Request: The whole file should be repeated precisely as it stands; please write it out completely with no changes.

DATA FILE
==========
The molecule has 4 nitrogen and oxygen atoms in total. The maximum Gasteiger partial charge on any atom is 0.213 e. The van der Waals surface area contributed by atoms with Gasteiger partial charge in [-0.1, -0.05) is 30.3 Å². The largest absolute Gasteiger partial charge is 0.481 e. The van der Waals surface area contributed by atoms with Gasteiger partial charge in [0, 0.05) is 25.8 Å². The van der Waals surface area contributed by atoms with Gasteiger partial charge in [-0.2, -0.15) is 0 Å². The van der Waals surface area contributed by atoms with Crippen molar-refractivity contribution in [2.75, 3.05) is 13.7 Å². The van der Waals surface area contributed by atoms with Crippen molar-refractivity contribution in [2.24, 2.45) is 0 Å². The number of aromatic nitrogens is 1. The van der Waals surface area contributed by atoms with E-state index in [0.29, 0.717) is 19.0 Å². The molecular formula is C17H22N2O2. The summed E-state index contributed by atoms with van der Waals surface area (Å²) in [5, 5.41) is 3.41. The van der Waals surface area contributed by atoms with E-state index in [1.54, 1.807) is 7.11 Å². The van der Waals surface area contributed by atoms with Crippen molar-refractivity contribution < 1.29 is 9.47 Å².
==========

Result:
The molecule has 4 nitrogen and oxygen atoms in total. The maximum Gasteiger partial charge on any atom is 0.213 e. The van der Waals surface area contributed by atoms with Gasteiger partial charge in [-0.1, -0.05) is 30.3 Å². The largest absolute Gasteiger partial charge is 0.481 e. The van der Waals surface area contributed by atoms with Gasteiger partial charge in [0, 0.05) is 25.8 Å². The van der Waals surface area contributed by atoms with Gasteiger partial charge in [-0.2, -0.15) is 0 Å². The van der Waals surface area contributed by atoms with Crippen molar-refractivity contribution in [2.75, 3.05) is 13.7 Å². The van der Waals surface area contributed by atoms with Crippen molar-refractivity contribution in [2.24, 2.45) is 0 Å². The number of aromatic nitrogens is 1. The van der Waals surface area contributed by atoms with E-state index in [0.29, 0.717) is 19.0 Å². The molecular formula is C17H22N2O2. The summed E-state index contributed by atoms with van der Waals surface area (Å²) in [5, 5.41) is 3.41. The van der Waals surface area contributed by atoms with E-state index in [1.54, 1.807) is 7.11 Å². The van der Waals surface area contributed by atoms with Crippen molar-refractivity contribution < 1.29 is 9.47 Å².